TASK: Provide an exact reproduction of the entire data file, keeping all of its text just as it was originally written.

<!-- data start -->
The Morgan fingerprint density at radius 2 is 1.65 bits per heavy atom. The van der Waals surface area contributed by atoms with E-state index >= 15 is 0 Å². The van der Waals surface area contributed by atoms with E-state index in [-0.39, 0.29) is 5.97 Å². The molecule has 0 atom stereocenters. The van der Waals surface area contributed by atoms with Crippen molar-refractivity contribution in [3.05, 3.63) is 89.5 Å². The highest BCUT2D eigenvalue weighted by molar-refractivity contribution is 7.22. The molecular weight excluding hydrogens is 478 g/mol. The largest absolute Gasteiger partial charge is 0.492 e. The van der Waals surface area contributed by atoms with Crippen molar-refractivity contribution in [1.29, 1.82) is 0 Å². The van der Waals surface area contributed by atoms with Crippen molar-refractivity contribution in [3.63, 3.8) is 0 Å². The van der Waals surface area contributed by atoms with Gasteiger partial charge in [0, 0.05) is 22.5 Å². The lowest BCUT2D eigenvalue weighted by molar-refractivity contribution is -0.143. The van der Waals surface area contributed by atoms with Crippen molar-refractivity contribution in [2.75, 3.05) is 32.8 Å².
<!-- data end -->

The Morgan fingerprint density at radius 2 is 1.65 bits per heavy atom. The van der Waals surface area contributed by atoms with E-state index >= 15 is 0 Å². The van der Waals surface area contributed by atoms with E-state index in [-0.39, 0.29) is 5.97 Å². The molecule has 0 atom stereocenters. The van der Waals surface area contributed by atoms with Crippen molar-refractivity contribution in [3.05, 3.63) is 89.5 Å². The highest BCUT2D eigenvalue weighted by molar-refractivity contribution is 7.22. The molecular weight excluding hydrogens is 478 g/mol. The largest absolute Gasteiger partial charge is 0.492 e. The van der Waals surface area contributed by atoms with Crippen molar-refractivity contribution in [1.29, 1.82) is 0 Å². The van der Waals surface area contributed by atoms with Crippen molar-refractivity contribution in [3.63, 3.8) is 0 Å². The van der Waals surface area contributed by atoms with Gasteiger partial charge in [0, 0.05) is 22.5 Å². The lowest BCUT2D eigenvalue weighted by molar-refractivity contribution is -0.143. The van der Waals surface area contributed by atoms with Crippen molar-refractivity contribution in [2.75, 3.05) is 32.8 Å².